Sep 21, 2013

I've been having fun putting food in jars

Forget sewing, I think I've found myself a new and delicious hobby. Stuffing yummy things into jars and boiling them for 10 minutes!


Yesterday I made more strawberry jam (as it's the last of our local strawberries) and just because the pot of water was still hot I decided to try out some Pickled Asparagus, with only two bunches of asparagus. I'm hoping these will taste great as they are very simple to make and asparagus will be pretty cheap in the next few weeks.

Today I made fruit chutney.


I used this recipe but changed the plums to apples and pears, and for the dried fruit I used a mix of dates, sultanas, prunes and cranberries. It is delicious! I actually made some a few weeks ago (just after my first jam success) and it's nearly all gone. This time I doubled the quantities. The house smells like barbeque sauce as it's cooking (I think you could actually water it down a bit and purée it and it would pass as barbeque sauce).


Both the recipes that I used above are written by Marisa McClellan, who has a fantastic blog called Food in Jars. She creates recipes that may only make 2-4 small jars of food, so you don't need to spend all day cooking or need to spend a lot of money on produce (or need a big area to store it all). I'm so excited by her recipes that I've ordered her book and am impatiently waiting for it to arrive!

As you can see from the photo above, I've been making a few small batches over the last few weeks:  Strawberry and blueberry jam (the best!), strawberry and apple jam (with less sugar) and just plain strawberry with grated orange and lemon peel. I think I now have enough strawberry products to last us until next year!

In other fun food news, I also made some Chai Tea/Milk Flavouring out of condensed milk.


It's just a can of condensed milk (I used the skim stuff) with a couple of teaspoons of ground cinnamon, some freshly grated nutmeg and ground cardamom (maybe three quarters of a teaspoon of each) and about a quarter of a teaspoon of ground cloves. Mix it up and store in the fridge.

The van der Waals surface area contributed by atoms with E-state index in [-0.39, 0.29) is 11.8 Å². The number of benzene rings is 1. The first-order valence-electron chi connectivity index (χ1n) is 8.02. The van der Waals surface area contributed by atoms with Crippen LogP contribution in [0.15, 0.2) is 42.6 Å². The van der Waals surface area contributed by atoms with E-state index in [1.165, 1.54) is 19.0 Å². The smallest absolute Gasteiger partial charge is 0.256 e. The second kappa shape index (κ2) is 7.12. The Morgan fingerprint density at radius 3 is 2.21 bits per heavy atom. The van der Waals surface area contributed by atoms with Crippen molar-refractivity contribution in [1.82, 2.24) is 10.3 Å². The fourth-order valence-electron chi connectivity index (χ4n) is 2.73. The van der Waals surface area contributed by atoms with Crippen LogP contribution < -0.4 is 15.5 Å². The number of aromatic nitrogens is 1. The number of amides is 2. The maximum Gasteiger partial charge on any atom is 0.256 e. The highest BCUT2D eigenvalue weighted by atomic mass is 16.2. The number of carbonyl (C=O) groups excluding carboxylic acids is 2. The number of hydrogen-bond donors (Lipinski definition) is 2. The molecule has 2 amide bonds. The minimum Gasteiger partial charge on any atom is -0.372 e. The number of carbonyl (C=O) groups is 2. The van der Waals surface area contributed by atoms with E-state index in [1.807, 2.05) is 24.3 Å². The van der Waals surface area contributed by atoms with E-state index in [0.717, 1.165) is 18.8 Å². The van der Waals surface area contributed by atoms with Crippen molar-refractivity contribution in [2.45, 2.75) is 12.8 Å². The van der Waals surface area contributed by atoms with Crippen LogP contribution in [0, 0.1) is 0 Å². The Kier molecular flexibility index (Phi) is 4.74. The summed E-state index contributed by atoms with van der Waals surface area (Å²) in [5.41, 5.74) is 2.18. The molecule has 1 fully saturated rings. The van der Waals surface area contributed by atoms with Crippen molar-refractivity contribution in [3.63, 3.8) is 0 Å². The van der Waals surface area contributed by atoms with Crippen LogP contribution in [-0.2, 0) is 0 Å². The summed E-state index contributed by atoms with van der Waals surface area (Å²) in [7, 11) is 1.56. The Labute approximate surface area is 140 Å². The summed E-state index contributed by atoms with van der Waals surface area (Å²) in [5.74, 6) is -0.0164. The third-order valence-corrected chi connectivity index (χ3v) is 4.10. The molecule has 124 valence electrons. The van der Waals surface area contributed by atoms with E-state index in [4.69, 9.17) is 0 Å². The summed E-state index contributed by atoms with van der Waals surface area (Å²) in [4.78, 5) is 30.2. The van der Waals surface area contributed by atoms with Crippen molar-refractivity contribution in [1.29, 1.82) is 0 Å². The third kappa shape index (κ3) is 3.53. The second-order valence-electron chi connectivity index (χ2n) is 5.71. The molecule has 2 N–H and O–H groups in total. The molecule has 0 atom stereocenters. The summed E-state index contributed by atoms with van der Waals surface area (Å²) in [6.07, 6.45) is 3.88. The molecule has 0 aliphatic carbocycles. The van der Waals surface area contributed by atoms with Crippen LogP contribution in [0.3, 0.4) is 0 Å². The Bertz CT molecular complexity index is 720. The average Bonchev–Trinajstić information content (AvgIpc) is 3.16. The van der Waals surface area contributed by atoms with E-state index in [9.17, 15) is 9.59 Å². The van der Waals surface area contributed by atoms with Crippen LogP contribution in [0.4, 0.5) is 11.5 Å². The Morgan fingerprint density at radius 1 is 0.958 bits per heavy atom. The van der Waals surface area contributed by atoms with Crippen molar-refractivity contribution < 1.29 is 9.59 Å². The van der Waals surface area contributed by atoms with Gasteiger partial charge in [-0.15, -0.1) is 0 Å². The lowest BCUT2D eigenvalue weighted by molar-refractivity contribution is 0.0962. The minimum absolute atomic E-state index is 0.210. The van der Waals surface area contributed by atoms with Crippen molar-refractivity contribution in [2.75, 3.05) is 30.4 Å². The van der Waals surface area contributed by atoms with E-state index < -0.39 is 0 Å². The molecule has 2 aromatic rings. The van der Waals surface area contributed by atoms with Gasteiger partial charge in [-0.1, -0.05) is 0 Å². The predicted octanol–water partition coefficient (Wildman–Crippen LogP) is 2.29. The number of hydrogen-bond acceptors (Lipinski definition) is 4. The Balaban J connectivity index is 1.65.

I didn't have any pre-ground cardamom or cloves so I bashed them in a mortar and pestle. It's unfortunately a little chunky, so I'll definitely use pre-ground spices next time. To use it, just add two teaspoons to a cup of black tea (I also add a splash of milk too) and drink it up. Just don't drink the very last bit if you grind your own spices as it kind of makes your mouth numb...

The kids love it in warm or cold milk too. I shake it up in a unused jar and they drink it with a straw!

And with my flat-leaf parsley about to run up to seed, I quickly harvested a gigantic bunch, gave them a good wash, picked out three small caterpillars, spun it dry (the old fashion way - crazy spinning arm holding a bundled up tea towel outside), chopped it coarsely (just the way I like it), packaged into zip lock bags and placed it lovingly into the freezer with a big smile. There it will sit until I need a bit of parsley for some pasta sauce, and it's long gone from the garden (and it's overpriced at the shops).


Parsley freezes really well (and stays green), and if you don't chop it too finely (as it extracts too much liquid) it freezes all loose and not in a giant hard clump, making very easy to use in cooking.

I'm just hoping I got all the caterpillars out of there first!